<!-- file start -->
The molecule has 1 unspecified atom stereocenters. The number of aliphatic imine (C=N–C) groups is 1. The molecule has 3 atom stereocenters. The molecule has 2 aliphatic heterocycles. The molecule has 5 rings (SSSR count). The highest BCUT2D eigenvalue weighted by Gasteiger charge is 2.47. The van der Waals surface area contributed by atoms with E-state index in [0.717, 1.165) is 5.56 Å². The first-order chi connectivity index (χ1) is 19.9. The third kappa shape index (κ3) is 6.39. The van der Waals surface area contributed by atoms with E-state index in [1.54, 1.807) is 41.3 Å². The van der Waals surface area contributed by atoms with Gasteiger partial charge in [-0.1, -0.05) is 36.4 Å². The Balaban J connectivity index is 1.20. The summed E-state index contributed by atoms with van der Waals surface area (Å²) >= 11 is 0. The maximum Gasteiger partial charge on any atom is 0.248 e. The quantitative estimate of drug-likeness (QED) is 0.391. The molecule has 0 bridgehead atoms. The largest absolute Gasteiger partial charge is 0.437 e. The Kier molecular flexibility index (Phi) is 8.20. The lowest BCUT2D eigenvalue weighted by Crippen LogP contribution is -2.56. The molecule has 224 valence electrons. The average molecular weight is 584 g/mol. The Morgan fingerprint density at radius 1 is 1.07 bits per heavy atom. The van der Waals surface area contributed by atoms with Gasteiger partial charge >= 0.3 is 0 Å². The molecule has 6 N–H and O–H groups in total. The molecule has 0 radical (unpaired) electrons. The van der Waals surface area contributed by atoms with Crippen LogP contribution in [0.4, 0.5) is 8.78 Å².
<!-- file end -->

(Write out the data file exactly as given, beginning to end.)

The molecule has 1 unspecified atom stereocenters. The number of aliphatic imine (C=N–C) groups is 1. The molecule has 3 atom stereocenters. The molecule has 2 aliphatic heterocycles. The molecule has 5 rings (SSSR count). The highest BCUT2D eigenvalue weighted by Gasteiger charge is 2.47. The van der Waals surface area contributed by atoms with E-state index in [0.717, 1.165) is 5.56 Å². The first-order chi connectivity index (χ1) is 19.9. The third kappa shape index (κ3) is 6.39. The van der Waals surface area contributed by atoms with E-state index in [1.54, 1.807) is 41.3 Å². The van der Waals surface area contributed by atoms with Gasteiger partial charge in [-0.1, -0.05) is 36.4 Å². The Balaban J connectivity index is 1.20. The summed E-state index contributed by atoms with van der Waals surface area (Å²) >= 11 is 0. The maximum Gasteiger partial charge on any atom is 0.248 e. The quantitative estimate of drug-likeness (QED) is 0.391. The molecule has 0 bridgehead atoms. The largest absolute Gasteiger partial charge is 0.437 e. The Kier molecular flexibility index (Phi) is 8.20. The lowest BCUT2D eigenvalue weighted by Crippen LogP contribution is -2.56. The molecule has 224 valence electrons. The average molecular weight is 584 g/mol. The Morgan fingerprint density at radius 1 is 1.07 bits per heavy atom. The van der Waals surface area contributed by atoms with Gasteiger partial charge >= 0.3 is 0 Å². The molecule has 6 N–H and O–H groups in total. The molecule has 0 radical (unpaired) electrons. The van der Waals surface area contributed by atoms with Crippen LogP contribution in [0.4, 0.5) is 8.78 Å².